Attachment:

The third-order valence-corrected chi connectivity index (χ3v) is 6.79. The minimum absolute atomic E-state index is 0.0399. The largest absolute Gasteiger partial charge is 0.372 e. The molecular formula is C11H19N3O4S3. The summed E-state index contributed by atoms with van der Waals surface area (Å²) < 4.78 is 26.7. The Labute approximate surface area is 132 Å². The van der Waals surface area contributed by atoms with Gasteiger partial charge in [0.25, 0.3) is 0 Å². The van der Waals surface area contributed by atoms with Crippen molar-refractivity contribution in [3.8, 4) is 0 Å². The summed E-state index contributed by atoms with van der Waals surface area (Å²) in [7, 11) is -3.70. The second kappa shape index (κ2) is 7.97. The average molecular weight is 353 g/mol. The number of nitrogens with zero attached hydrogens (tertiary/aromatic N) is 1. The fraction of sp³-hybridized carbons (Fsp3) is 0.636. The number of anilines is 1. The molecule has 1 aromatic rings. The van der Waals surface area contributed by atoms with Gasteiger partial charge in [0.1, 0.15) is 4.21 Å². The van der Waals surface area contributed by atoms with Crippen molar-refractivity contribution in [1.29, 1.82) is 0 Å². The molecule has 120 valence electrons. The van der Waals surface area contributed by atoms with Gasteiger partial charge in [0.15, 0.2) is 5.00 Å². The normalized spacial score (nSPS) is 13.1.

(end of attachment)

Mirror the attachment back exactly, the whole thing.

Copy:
The third-order valence-corrected chi connectivity index (χ3v) is 6.79. The minimum absolute atomic E-state index is 0.0399. The largest absolute Gasteiger partial charge is 0.372 e. The molecular formula is C11H19N3O4S3. The summed E-state index contributed by atoms with van der Waals surface area (Å²) < 4.78 is 26.7. The Labute approximate surface area is 132 Å². The van der Waals surface area contributed by atoms with Gasteiger partial charge in [0.25, 0.3) is 0 Å². The van der Waals surface area contributed by atoms with Crippen molar-refractivity contribution in [3.8, 4) is 0 Å². The summed E-state index contributed by atoms with van der Waals surface area (Å²) in [7, 11) is -3.70. The second kappa shape index (κ2) is 7.97. The average molecular weight is 353 g/mol. The number of nitrogens with zero attached hydrogens (tertiary/aromatic N) is 1. The fraction of sp³-hybridized carbons (Fsp3) is 0.636. The number of anilines is 1. The molecule has 1 aromatic rings. The van der Waals surface area contributed by atoms with Gasteiger partial charge in [0.1, 0.15) is 4.21 Å². The van der Waals surface area contributed by atoms with Crippen molar-refractivity contribution in [1.29, 1.82) is 0 Å². The molecule has 120 valence electrons. The van der Waals surface area contributed by atoms with Gasteiger partial charge in [0.15, 0.2) is 5.00 Å². The normalized spacial score (nSPS) is 13.1.